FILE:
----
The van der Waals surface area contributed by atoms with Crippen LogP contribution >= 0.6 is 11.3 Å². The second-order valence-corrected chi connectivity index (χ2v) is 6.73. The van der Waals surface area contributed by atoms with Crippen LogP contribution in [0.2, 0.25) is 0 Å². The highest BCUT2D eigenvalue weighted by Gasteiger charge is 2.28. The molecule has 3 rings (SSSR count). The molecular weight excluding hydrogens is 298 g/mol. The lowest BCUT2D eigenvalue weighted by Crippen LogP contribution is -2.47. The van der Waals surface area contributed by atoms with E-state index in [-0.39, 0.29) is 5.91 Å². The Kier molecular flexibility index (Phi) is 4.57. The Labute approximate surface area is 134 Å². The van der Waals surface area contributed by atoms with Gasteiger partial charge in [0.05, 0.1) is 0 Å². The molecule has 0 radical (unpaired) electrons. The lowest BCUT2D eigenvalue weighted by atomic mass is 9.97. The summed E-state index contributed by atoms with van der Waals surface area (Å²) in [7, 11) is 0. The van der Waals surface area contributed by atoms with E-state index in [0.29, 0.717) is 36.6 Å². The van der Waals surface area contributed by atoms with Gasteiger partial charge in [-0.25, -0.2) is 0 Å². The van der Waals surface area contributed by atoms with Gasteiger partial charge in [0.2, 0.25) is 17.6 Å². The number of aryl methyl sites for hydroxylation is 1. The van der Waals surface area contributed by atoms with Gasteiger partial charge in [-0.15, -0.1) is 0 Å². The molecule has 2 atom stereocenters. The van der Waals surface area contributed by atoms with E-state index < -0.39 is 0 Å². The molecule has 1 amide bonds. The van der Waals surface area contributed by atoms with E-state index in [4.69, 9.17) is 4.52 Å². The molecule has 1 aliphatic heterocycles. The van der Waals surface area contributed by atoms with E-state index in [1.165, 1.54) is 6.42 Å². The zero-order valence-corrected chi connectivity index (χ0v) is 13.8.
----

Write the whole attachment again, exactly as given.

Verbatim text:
The van der Waals surface area contributed by atoms with Crippen LogP contribution >= 0.6 is 11.3 Å². The second-order valence-corrected chi connectivity index (χ2v) is 6.73. The van der Waals surface area contributed by atoms with Crippen LogP contribution in [0.2, 0.25) is 0 Å². The highest BCUT2D eigenvalue weighted by Gasteiger charge is 2.28. The molecule has 3 rings (SSSR count). The molecular weight excluding hydrogens is 298 g/mol. The lowest BCUT2D eigenvalue weighted by Crippen LogP contribution is -2.47. The van der Waals surface area contributed by atoms with E-state index in [-0.39, 0.29) is 5.91 Å². The Kier molecular flexibility index (Phi) is 4.57. The Labute approximate surface area is 134 Å². The van der Waals surface area contributed by atoms with Gasteiger partial charge in [0.05, 0.1) is 0 Å². The molecule has 0 radical (unpaired) electrons. The lowest BCUT2D eigenvalue weighted by atomic mass is 9.97. The summed E-state index contributed by atoms with van der Waals surface area (Å²) in [7, 11) is 0. The van der Waals surface area contributed by atoms with E-state index in [0.29, 0.717) is 36.6 Å². The van der Waals surface area contributed by atoms with Gasteiger partial charge in [-0.25, -0.2) is 0 Å². The van der Waals surface area contributed by atoms with Gasteiger partial charge in [0.2, 0.25) is 17.6 Å². The number of aryl methyl sites for hydroxylation is 1. The van der Waals surface area contributed by atoms with Gasteiger partial charge in [-0.15, -0.1) is 0 Å². The molecule has 2 atom stereocenters. The van der Waals surface area contributed by atoms with E-state index < -0.39 is 0 Å². The molecule has 1 amide bonds. The van der Waals surface area contributed by atoms with E-state index in [4.69, 9.17) is 4.52 Å². The molecule has 1 aliphatic heterocycles. The van der Waals surface area contributed by atoms with E-state index in [1.165, 1.54) is 6.42 Å². The zero-order valence-corrected chi connectivity index (χ0v) is 13.8.